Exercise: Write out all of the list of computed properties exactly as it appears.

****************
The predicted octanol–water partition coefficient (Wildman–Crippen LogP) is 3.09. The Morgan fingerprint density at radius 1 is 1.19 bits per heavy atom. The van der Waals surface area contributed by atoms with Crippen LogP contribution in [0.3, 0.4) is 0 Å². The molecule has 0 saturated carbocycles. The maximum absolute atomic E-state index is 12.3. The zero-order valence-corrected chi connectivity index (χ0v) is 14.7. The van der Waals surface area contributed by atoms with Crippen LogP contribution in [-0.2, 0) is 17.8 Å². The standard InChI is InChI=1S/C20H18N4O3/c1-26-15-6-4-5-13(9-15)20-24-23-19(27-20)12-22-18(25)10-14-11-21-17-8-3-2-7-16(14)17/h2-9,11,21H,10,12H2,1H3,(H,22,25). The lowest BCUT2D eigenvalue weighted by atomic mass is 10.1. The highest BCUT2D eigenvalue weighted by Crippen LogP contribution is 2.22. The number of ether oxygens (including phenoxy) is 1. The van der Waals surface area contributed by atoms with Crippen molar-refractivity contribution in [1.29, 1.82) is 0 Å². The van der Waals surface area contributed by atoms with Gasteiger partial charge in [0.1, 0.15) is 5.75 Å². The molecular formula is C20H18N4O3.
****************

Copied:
The predicted octanol–water partition coefficient (Wildman–Crippen LogP) is 3.09. The Morgan fingerprint density at radius 1 is 1.19 bits per heavy atom. The van der Waals surface area contributed by atoms with Crippen LogP contribution in [0.3, 0.4) is 0 Å². The molecule has 0 saturated carbocycles. The maximum absolute atomic E-state index is 12.3. The zero-order valence-corrected chi connectivity index (χ0v) is 14.7. The van der Waals surface area contributed by atoms with Crippen LogP contribution in [-0.2, 0) is 17.8 Å². The standard InChI is InChI=1S/C20H18N4O3/c1-26-15-6-4-5-13(9-15)20-24-23-19(27-20)12-22-18(25)10-14-11-21-17-8-3-2-7-16(14)17/h2-9,11,21H,10,12H2,1H3,(H,22,25). The lowest BCUT2D eigenvalue weighted by atomic mass is 10.1. The highest BCUT2D eigenvalue weighted by Crippen LogP contribution is 2.22. The number of ether oxygens (including phenoxy) is 1. The van der Waals surface area contributed by atoms with Crippen molar-refractivity contribution in [1.29, 1.82) is 0 Å². The van der Waals surface area contributed by atoms with Gasteiger partial charge in [0.1, 0.15) is 5.75 Å². The molecular formula is C20H18N4O3.